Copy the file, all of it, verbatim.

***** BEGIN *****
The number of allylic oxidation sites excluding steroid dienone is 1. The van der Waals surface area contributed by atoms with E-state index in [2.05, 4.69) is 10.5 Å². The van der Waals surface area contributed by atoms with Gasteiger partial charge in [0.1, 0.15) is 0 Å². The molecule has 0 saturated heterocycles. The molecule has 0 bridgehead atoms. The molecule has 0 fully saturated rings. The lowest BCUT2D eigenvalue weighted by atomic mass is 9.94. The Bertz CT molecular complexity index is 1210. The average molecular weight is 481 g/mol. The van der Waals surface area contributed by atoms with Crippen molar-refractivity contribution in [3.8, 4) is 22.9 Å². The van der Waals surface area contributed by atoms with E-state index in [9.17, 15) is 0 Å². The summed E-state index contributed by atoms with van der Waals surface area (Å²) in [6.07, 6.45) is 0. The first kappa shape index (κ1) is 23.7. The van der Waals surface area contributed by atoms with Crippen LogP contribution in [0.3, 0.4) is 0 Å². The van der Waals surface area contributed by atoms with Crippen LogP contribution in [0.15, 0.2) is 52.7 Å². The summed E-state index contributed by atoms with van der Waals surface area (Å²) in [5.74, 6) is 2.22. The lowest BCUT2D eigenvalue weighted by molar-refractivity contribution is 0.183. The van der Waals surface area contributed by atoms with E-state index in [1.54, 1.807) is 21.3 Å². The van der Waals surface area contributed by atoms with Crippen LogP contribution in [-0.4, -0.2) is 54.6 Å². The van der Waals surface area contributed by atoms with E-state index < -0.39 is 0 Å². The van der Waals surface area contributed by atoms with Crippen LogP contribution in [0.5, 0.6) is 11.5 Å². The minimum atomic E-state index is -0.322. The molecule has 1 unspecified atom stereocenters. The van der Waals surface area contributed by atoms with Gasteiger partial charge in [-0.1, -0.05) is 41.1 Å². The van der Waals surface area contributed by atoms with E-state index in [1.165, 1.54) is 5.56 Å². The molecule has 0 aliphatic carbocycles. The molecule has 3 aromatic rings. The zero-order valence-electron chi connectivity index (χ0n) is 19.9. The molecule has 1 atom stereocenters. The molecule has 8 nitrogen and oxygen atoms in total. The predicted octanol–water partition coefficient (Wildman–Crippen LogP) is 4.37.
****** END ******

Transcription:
The number of allylic oxidation sites excluding steroid dienone is 1. The van der Waals surface area contributed by atoms with E-state index in [2.05, 4.69) is 10.5 Å². The van der Waals surface area contributed by atoms with Gasteiger partial charge in [0.1, 0.15) is 0 Å². The molecule has 0 saturated heterocycles. The molecule has 0 bridgehead atoms. The molecule has 0 fully saturated rings. The lowest BCUT2D eigenvalue weighted by atomic mass is 9.94. The Bertz CT molecular complexity index is 1210. The average molecular weight is 481 g/mol. The van der Waals surface area contributed by atoms with Crippen molar-refractivity contribution in [3.8, 4) is 22.9 Å². The van der Waals surface area contributed by atoms with E-state index in [9.17, 15) is 0 Å². The summed E-state index contributed by atoms with van der Waals surface area (Å²) in [6.07, 6.45) is 0. The first kappa shape index (κ1) is 23.7. The van der Waals surface area contributed by atoms with Crippen LogP contribution in [0.3, 0.4) is 0 Å². The van der Waals surface area contributed by atoms with Crippen LogP contribution in [0.15, 0.2) is 52.7 Å². The summed E-state index contributed by atoms with van der Waals surface area (Å²) in [5.74, 6) is 2.22. The lowest BCUT2D eigenvalue weighted by molar-refractivity contribution is 0.183. The van der Waals surface area contributed by atoms with E-state index in [1.54, 1.807) is 21.3 Å². The van der Waals surface area contributed by atoms with Crippen LogP contribution in [-0.4, -0.2) is 54.6 Å². The van der Waals surface area contributed by atoms with E-state index < -0.39 is 0 Å². The van der Waals surface area contributed by atoms with Crippen LogP contribution in [0.5, 0.6) is 11.5 Å². The minimum atomic E-state index is -0.322. The molecule has 1 unspecified atom stereocenters. The van der Waals surface area contributed by atoms with Gasteiger partial charge in [-0.1, -0.05) is 41.1 Å². The van der Waals surface area contributed by atoms with E-state index in [1.165, 1.54) is 5.56 Å². The molecule has 0 aliphatic carbocycles. The molecule has 3 aromatic rings. The zero-order valence-electron chi connectivity index (χ0n) is 19.9. The molecule has 1 atom stereocenters. The molecule has 8 nitrogen and oxygen atoms in total. The predicted octanol–water partition coefficient (Wildman–Crippen LogP) is 4.37.